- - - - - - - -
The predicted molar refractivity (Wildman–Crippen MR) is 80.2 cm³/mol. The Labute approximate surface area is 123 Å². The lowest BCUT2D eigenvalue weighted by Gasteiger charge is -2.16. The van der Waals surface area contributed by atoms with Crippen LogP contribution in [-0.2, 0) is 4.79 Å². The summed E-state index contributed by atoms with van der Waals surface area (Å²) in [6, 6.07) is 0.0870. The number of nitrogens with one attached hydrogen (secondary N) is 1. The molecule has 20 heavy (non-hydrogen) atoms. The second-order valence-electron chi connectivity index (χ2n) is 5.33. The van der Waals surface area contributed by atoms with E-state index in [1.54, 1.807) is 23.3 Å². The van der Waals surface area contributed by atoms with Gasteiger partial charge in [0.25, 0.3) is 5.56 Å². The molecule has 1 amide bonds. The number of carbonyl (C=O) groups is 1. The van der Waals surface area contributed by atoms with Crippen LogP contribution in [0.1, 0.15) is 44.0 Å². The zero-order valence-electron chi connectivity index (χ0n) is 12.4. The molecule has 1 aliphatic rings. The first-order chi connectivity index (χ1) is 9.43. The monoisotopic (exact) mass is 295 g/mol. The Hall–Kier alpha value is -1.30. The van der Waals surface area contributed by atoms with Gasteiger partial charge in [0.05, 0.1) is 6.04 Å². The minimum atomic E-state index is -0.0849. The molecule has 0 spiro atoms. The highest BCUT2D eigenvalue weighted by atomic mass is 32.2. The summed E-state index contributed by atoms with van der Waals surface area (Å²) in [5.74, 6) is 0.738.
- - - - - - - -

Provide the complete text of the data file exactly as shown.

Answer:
The predicted molar refractivity (Wildman–Crippen MR) is 80.2 cm³/mol. The Labute approximate surface area is 123 Å². The lowest BCUT2D eigenvalue weighted by Gasteiger charge is -2.16. The van der Waals surface area contributed by atoms with Crippen LogP contribution in [-0.2, 0) is 4.79 Å². The summed E-state index contributed by atoms with van der Waals surface area (Å²) in [6, 6.07) is 0.0870. The number of nitrogens with one attached hydrogen (secondary N) is 1. The molecule has 20 heavy (non-hydrogen) atoms. The second-order valence-electron chi connectivity index (χ2n) is 5.33. The van der Waals surface area contributed by atoms with E-state index in [1.54, 1.807) is 23.3 Å². The van der Waals surface area contributed by atoms with Gasteiger partial charge in [0.25, 0.3) is 5.56 Å². The molecule has 1 amide bonds. The number of carbonyl (C=O) groups is 1. The van der Waals surface area contributed by atoms with Crippen LogP contribution in [0.1, 0.15) is 44.0 Å². The zero-order valence-electron chi connectivity index (χ0n) is 12.4. The molecule has 1 aliphatic rings. The first-order chi connectivity index (χ1) is 9.43. The monoisotopic (exact) mass is 295 g/mol. The Hall–Kier alpha value is -1.30. The van der Waals surface area contributed by atoms with Gasteiger partial charge in [0.05, 0.1) is 6.04 Å². The minimum atomic E-state index is -0.0849. The molecule has 0 spiro atoms. The highest BCUT2D eigenvalue weighted by atomic mass is 32.2. The summed E-state index contributed by atoms with van der Waals surface area (Å²) in [5.74, 6) is 0.738.